The video, which can be viewed below, was made as part of National Consumer Protection Week, and addresses the AG’s department’s work protecting the health and safety of consumers from “unsafe dietary supplements”.
“At the Department of Justice, we are committed to working with our partners across the federal government to protect the health and safety of all Americans,” said AG Lynch.
“Recently, we announced a nationwide operation targeting unlawful dietary supplements. We are bringing civil and criminal cases against more than 100 makers and marketers of supplements who were violating federal law by misrepresenting ingredients; by making unsupported health claims; or even by lacing products with undeclared substances.”
“The Justice Department is determined to hold bad actors in the dietary supplement industry accountable for their actions,” she said.
The key quotes from the AG include:
“What many Americans don’t know is that dietary supplements are not subject to testing by the Food and Drug Administration before they reach store shelves – meaning that every day, millions of Americans are ingesting substances whose safety and efficacy are not guaranteed.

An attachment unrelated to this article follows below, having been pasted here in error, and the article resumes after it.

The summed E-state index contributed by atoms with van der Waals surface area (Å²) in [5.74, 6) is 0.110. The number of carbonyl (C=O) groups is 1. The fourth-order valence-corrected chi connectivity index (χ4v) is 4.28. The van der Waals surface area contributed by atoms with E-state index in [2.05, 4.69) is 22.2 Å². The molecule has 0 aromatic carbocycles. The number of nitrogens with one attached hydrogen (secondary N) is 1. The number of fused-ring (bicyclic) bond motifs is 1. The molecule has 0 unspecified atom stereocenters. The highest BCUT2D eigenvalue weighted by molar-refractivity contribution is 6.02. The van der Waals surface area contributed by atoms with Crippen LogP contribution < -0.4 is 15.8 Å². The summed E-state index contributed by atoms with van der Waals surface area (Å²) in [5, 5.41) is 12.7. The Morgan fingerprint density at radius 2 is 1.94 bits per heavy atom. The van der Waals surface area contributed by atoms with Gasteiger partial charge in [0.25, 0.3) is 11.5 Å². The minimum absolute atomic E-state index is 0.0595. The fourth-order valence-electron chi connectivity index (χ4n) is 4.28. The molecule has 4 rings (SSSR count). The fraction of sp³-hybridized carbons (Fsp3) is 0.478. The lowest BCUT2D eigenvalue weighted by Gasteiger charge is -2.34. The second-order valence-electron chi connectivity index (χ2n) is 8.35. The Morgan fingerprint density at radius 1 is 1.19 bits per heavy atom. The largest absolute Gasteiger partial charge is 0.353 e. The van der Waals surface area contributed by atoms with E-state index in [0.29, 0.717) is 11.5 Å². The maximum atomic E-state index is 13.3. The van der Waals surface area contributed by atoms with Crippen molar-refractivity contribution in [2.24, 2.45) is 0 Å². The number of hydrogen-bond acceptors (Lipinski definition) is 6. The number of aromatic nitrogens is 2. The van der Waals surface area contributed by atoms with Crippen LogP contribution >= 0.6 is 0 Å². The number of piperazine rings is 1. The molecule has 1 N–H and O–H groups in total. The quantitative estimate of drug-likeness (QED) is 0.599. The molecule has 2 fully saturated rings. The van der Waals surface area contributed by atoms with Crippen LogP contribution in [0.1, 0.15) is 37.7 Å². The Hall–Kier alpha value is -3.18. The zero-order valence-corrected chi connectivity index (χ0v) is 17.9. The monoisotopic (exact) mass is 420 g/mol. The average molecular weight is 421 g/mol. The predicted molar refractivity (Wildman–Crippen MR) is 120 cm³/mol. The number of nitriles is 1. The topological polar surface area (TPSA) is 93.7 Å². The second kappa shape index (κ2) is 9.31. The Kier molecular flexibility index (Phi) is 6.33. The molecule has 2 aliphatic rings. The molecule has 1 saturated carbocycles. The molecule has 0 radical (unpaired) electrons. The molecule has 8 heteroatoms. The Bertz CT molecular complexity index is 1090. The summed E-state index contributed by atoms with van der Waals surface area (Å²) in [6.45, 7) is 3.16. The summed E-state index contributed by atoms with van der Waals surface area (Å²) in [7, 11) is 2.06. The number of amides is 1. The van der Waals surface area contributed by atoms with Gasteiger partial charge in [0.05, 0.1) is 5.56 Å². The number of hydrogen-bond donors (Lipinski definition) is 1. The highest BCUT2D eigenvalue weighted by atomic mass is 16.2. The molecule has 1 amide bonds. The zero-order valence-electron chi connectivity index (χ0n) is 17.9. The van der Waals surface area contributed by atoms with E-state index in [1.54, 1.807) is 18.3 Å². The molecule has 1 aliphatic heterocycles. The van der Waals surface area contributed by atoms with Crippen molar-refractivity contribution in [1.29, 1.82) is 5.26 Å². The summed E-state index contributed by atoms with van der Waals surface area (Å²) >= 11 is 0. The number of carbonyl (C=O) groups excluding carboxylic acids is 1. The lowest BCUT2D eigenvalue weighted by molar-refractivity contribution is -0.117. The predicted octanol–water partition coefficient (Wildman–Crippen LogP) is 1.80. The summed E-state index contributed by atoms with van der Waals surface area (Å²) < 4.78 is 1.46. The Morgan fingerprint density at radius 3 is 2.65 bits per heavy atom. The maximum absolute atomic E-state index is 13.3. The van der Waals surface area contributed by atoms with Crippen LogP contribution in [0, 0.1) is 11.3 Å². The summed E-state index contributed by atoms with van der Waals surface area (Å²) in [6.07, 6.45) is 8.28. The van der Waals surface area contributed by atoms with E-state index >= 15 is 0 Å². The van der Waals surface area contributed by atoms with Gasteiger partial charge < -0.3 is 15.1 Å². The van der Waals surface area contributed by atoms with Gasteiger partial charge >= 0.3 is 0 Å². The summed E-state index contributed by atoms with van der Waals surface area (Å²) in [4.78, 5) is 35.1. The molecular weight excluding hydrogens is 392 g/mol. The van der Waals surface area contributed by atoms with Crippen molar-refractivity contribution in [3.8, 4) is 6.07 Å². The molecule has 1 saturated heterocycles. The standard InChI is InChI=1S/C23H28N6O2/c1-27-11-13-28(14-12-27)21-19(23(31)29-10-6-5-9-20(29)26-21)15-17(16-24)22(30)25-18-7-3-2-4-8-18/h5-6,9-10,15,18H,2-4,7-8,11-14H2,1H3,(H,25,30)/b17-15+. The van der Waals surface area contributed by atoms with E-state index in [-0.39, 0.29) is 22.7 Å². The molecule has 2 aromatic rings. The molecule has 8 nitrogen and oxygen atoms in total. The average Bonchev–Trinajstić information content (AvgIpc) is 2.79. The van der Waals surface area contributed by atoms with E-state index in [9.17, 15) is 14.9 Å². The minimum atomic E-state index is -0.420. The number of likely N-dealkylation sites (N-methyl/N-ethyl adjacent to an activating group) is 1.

“Some of these supplements are simply a waste of money, promising results they can’t deliver or advertising ingredients that they don’t contain. And too often, these supplements don’t just abuse consumer trust – they also endanger public health. Some contain harmful ingredients, causing consumers to fall ill. Others falsely claim to cure illness and disease, leading patients to use them as a substitute for the proven therapies they need. But whether these supplements are deceptive or dangerous, the fact remains that too many companies are making a profit by misleading – and in some cases harming – American consumers.
“I urge consumers to be cautious when choosing to take dietary supplements. Visit the FDA and the Federal Trade Commission websites, where you can find useful information about dietary supplements. Use tools developed by the Department of Defense and the U.S. Anti-Doping Agency, including a smartphone app, to help you make informed choices. And above all, if you are considering taking a dietary supplement, talk to a doctor first.”